Dr. Moore is an Associate professor of Sociology at the University at Buffalo (SUNY). She received her Ph.D. from the University of Chicago in 1987. She is currently an Associate Professor of Sociology at the University at Buffalo (SUNY), where she has been a full-time faculty member since 1988.
As a faculty member, Dr. Moore teaches both undergraduate and graduate courses in sociology, and supervises graduate students’ MA and Ph.D. theses. She is internationally known for her scholarship on patterns of mobility and organizational change as it pertains to women in the military.
Dr. Moore has published several refereed journal articles analyzing effects of race and gender on occupational assignments and career trajectories of military personnel. Her books (To Serve My Country, To Serve My Race: The Story of the Only African American WACs Stationed Overseas During World War II, New York University Press, 1996, and Serving Our Country: Japanese American Women in the Military during World War II, Rutgers University Press, 2003), have given voice to populations largely ignored by American scholars. Her books are not only an outstanding contribution to the sociology of gender and race, but also a historical study of racial minorities in the United States. Her current book project is an historical analysis of military sexual trauma.
A Brief reflection on her years at Walt Whitman: I was quiet, reserved, and often unnoticed. Like many young women my age, I was conscious about my appearance and decorum all of the time. We, as young women, were taught to be ladies, and to respect ourselves, our families, and our community. We wore skirts and dresses to school; never pants. I would sometimes find excuses not to go to gym third period so as not to have to spend the remainder of the day walking around with unmanageable hair. Still, I participated in intramural sports such as field hockey; and danced and sang as a chorus member in such plays as Annie Get Your Gun, and Oklahoma.
I generally did well in all of my courses after spending many hours studying at home and in study hall. I was a very good student; not outstanding. My Dad used to say, “A good education is something that no one can take from you.” Both my parents were very involved in my school affairs; from attending plays and concerts that I participated in, to meeting with my counselors for the purpose of planning my academic curriculum for the following year. I was enrolled in a variety of regents courses that would help prepare me for college. Most of my high school teachers were dedicated educators; they encouraged me to achieve academically as did my parents. Still, my parents were the ones who initiated conversations with my teachers and school administrators, (and sometimes followed-up with letters to Albany) to ensure that I had the best possible learning experience.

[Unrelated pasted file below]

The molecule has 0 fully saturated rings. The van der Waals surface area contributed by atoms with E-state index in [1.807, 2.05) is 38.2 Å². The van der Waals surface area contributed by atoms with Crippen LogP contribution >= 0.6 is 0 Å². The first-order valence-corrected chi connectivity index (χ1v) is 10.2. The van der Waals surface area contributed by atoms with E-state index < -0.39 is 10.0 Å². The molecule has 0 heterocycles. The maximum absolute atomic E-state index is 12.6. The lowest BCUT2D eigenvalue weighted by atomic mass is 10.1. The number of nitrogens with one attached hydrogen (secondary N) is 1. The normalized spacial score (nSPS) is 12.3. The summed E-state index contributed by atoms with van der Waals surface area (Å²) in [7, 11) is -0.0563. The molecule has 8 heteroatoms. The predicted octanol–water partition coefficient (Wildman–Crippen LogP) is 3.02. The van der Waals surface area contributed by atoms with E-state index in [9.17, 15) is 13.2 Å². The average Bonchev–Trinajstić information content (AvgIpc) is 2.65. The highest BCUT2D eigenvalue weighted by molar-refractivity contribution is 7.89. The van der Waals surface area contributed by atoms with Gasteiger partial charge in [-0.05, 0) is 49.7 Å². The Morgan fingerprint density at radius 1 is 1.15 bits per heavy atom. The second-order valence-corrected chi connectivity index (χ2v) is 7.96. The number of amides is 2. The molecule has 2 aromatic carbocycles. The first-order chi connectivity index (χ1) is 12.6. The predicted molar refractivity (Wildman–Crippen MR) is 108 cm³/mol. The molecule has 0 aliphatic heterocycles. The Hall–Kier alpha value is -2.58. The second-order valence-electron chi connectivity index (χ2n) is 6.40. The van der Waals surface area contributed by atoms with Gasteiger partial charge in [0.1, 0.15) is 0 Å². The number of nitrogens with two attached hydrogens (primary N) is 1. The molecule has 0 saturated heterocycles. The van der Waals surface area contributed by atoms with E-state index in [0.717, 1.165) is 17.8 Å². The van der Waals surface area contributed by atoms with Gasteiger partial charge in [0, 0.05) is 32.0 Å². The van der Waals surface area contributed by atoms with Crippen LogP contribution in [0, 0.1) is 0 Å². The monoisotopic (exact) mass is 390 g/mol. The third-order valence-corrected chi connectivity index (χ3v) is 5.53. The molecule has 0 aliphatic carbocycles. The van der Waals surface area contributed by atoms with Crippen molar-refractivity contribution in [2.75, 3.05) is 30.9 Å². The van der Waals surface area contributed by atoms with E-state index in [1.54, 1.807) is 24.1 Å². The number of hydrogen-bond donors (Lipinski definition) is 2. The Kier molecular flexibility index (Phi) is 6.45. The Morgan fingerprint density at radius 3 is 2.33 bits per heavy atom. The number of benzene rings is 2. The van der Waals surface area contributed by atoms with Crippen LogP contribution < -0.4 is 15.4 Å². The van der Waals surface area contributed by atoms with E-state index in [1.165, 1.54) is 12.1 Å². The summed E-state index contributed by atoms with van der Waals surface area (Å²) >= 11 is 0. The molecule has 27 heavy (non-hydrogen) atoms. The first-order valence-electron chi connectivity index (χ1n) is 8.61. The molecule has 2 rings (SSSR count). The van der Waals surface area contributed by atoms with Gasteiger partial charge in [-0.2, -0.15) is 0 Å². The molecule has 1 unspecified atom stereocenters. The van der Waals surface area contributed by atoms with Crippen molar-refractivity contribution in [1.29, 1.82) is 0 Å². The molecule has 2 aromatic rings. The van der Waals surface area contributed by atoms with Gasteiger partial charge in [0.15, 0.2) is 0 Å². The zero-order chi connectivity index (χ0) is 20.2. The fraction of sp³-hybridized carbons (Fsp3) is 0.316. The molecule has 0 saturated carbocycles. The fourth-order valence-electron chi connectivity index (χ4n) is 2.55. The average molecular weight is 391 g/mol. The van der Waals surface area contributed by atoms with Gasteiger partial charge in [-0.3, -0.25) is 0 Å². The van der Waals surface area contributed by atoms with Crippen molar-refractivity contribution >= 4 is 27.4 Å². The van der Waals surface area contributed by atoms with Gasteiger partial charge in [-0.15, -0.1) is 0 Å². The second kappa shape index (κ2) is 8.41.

As high school students, my classmates and I had our social events. We listened and danced to the music of Stevie Wonder, James Brown, Aretha Franklin and The Beetles. We did the twist, the mashed potatoes, the monkey, and the locomotion. We had fun!
On a more serious note, we came of age during political turmoil in the United States. I remember Walt Whitman High to be a very conservative school in an age of political unrest. I and my classmates witnessed the assassination of Dr. Martin Luther King, Jr. in April 1968, five years after the assassination of President John F. Kennedy, and only weeks before the killing of Senator Robert F. Kennedy. We were also confronted with political events like the Civil Rights Movement and the movement against the war in Vietnam. These incidents had a profound effect on many of us as we tried to understand what it all meant. These events, along with many of my experiences at Walt Whitman, helped to shape my interest in national and international politics; more specifically, human rights issues. What was going on in my world at that time provided a foundation for my academic studies on race and gender equality that would develop in subsequent years.
Personal Life: Brenda spent several years running in 5, 10 and 20K races; particularly while she was in the military and later in graduate school. In the early 1990s Brenda stopped running due to injuries in both knees. She now enjoys traveling; both abroad and within the United States. She finds pleasure in visiting friends and relatives; as well as entertaining them in her home. Her hobbies include: reading, cycling, Bikram yoga, zumba, and salsa dance. She loves all music, but especially gospel, classical and jazz.
Please join us: Brenda, along with six other distinguished Walt Whitman alumni, will be our honored guest at this year’s Hall of Fame festivities, which will take place during Walt Whitman’s homecoming weekend on Saturday, October 18. We invite the community to stop by and say hello to Brenda and the other honorees.
Saturday, October 18, 2014
9AM- Hall of Fame Breakfast (WW South Cafeteria, RSVP/Tickets Required)*
11AM- Hall of Fame Ceremony (Turf Field)
11:30AM- Homecoming Parade (Whitman Campus and surrounding neighborhoods)
12Noon- Hall of Fame Tailgate Party (Whitman Campus)
2PM- Football Game (Turf Field)
* To RSVP tickets for the Hall of Fame Breakfast contact us at HallofFame@shufsd.org